Again, the principal is that the fees help offset your costs of dealing with the related issue. Most owners underestimate the myriad costs in handling applications (your time on the phone checking references, etc.) and the risk (taking on re-renting risk with lease termination fees) and can use this additional income as a way of offsetting their operating costs. Make sure your lease has a clause relating to how money received is allocated so that the next rent payment first goes to recovering those fees and the balance to rent – or you will have a hard time collecting.

Pet Fees:

If you’re going to allow pets in your units, you might as well earn additional income from that. It surprises me still how many buildings do not allow pets – or that have a pet policy that is totally unrelated to the issues certain types or breeds of pet cause (a small barking Chihuahua can be a much bigger issue than a large Golden Retriever). We charge both an additional security deposit for the pet and a monthly pet fee.

Think about what an additional $50 per month extra pet rent does to the economics of a 20 unit building. That’s potentially an additional $12,000 extra income from pets alone! For an occasional damaged carpet (which can be deducted from the security deposit), I’d take the extra income any day! Pet owners also tend to stay longer, perhaps because they are limited in their options. If you are not allowing pets already, I strongly encourage you to consider this option.

Utility Reimbursement:

Another source of revenue is passing through to residents their utility usage. Many companies have jumped on this bandwagon due to the fact that water and sewer bills have risen dramatically over the past decade and remain difficult to control. In addition, we have found that most people who conserve on utilities are the ones who pay the bills. Having your resident receive a monthly bill helps keep their utility usage lower. You’ll find out about leaks much quicker – I promise!

There are basically two ways to reallocate utility cost back to your residents. The first is through submetering. Many apartments, however, cannot be metered due to plumbing constraints.  You will need to investigate whether or not this is viable for your property.

In cases where submetering is uneconomical, many owners have implemented a general allocation program, also known as a Ratio Utility Billing Service (or RUBS). General allocation programs use the property’s water bill and, through a series of calculations (based on occupancy, square footage, and other metrics), determine each resident’s portion of the bill. If you are under rent control, you will need to investigate what you can and cannot charge for when it comes to utility reallocation bill-backs. Most tenants understand that utilities are a cost center. With the drought in its fourth year, billing back for water use is accepted by many.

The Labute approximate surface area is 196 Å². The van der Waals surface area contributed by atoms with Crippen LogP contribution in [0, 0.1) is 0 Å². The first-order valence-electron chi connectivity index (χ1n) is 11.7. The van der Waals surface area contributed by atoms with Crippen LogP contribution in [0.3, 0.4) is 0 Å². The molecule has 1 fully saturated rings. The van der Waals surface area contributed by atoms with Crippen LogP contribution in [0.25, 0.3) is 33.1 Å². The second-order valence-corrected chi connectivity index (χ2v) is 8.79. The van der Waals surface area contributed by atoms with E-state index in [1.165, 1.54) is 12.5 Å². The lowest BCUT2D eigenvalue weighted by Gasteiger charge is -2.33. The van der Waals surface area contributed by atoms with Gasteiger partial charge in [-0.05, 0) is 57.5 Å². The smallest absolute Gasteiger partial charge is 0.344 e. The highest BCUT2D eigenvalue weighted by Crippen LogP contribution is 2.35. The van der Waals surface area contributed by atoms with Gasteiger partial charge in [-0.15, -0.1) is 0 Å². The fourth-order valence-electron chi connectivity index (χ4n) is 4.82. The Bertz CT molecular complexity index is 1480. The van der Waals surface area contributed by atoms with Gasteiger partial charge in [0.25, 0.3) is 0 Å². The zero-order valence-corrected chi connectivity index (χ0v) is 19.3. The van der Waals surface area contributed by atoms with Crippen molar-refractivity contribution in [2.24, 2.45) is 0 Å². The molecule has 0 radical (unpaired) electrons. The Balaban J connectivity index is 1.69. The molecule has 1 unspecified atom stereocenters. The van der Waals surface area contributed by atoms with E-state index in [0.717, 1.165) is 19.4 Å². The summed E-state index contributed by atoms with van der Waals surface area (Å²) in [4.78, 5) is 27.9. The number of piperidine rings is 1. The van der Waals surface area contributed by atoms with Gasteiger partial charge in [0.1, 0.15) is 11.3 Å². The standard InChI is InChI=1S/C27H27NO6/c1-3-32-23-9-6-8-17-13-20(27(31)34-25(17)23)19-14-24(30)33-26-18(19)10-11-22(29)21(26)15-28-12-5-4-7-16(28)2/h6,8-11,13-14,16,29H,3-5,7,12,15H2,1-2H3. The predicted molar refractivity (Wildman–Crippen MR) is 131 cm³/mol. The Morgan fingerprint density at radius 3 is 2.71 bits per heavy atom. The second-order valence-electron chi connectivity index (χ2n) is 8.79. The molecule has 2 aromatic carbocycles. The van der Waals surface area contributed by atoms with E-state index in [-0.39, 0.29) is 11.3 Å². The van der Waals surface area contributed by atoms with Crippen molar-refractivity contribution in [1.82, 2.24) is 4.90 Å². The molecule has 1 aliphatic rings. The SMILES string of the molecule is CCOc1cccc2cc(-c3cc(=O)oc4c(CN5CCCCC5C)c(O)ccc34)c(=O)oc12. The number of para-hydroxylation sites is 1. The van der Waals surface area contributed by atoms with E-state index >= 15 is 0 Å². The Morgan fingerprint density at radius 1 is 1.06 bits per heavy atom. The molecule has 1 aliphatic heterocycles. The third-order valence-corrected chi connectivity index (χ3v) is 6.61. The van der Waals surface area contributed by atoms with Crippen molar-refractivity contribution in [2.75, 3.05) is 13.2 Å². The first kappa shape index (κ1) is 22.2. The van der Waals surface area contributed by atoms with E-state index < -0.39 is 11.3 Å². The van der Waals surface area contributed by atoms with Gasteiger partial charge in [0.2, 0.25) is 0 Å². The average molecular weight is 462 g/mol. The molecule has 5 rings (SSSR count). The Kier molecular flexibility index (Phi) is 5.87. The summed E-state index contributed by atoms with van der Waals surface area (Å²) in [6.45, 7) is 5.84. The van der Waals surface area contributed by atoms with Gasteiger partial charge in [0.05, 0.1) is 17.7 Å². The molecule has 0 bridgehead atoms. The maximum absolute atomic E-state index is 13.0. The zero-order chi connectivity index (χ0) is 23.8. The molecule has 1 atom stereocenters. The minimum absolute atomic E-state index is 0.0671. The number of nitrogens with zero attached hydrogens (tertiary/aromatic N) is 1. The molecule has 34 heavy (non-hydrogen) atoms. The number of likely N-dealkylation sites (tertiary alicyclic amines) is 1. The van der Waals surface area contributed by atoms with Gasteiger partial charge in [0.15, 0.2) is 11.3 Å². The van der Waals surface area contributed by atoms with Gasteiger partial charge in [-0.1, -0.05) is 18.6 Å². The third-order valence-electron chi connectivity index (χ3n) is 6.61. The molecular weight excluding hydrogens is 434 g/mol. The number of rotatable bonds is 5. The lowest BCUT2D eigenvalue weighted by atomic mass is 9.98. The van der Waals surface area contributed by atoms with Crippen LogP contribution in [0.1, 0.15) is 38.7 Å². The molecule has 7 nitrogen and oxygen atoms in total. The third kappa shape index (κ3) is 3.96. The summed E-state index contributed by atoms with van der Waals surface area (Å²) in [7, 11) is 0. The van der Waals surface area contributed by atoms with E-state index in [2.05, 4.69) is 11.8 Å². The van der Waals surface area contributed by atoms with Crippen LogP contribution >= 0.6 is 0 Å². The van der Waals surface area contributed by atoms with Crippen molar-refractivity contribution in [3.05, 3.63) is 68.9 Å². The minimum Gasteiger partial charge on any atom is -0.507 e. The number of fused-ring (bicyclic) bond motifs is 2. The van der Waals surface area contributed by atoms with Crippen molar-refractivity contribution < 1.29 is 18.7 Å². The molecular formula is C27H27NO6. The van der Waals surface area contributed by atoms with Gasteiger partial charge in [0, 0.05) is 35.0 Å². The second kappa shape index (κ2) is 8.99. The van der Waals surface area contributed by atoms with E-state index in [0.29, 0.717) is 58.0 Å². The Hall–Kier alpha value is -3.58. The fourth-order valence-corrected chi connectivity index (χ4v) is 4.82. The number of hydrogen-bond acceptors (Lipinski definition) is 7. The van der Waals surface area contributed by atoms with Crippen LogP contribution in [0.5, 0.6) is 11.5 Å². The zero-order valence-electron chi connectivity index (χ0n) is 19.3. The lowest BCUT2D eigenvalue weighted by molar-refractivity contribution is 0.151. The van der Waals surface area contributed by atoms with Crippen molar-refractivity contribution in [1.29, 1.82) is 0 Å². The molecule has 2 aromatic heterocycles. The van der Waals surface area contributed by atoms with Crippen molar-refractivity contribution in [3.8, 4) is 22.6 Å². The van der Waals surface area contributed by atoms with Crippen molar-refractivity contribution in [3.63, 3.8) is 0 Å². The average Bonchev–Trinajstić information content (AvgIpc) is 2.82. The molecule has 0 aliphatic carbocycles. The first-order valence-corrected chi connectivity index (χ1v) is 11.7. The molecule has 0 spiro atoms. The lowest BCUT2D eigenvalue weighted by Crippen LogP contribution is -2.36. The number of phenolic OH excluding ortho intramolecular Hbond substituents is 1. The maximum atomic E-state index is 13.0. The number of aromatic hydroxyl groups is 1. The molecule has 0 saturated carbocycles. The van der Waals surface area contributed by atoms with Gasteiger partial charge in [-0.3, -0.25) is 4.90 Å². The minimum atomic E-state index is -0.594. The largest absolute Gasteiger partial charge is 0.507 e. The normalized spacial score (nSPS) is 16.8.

Upgrade Packages:

You can offer custom items in your apartments and package them together for increased rent. For example, offer to paint an accent wall as well as upgrade the lighting fixtures and hardware in the apartment for an additional monthly fee. You can offer several different packages. Many residents will be willing to pay for the customizing options, and you will usually get your money back in the first year or two. After that, it is pure profit. We find residents that customize their apartments tend to stay longer. And, for the few that move early, you have an upgraded apartment that you can re-rent at a premium! 

Less Common Sources:

Other income is only limited by your creativity. Some less common ways of generating income could include investigating whether a cell phone company would want to install a cell tower on your property and pay you a monthly rent. You might convert unused basement space into storage lockers or a rentable wine cellar. You might be able to generate fees by offering preferred access, such as to a cable company, to your residents. Advertising space can also be sold. This is only limited by your creativity. The key is not to have residents feel like you are ‘nickel and dime-ing’ them for every amenity, but rather that you are offering extras, at a fee, for those who want to take advantage of them.

Success with your ancillary income program depends on knowing the desires of your residents. Success with any program comes down to tailoring programs appropriate to your residents and thinking creatively about how to leverage underutilized community spaces or otherwise tap into an underserved resident need.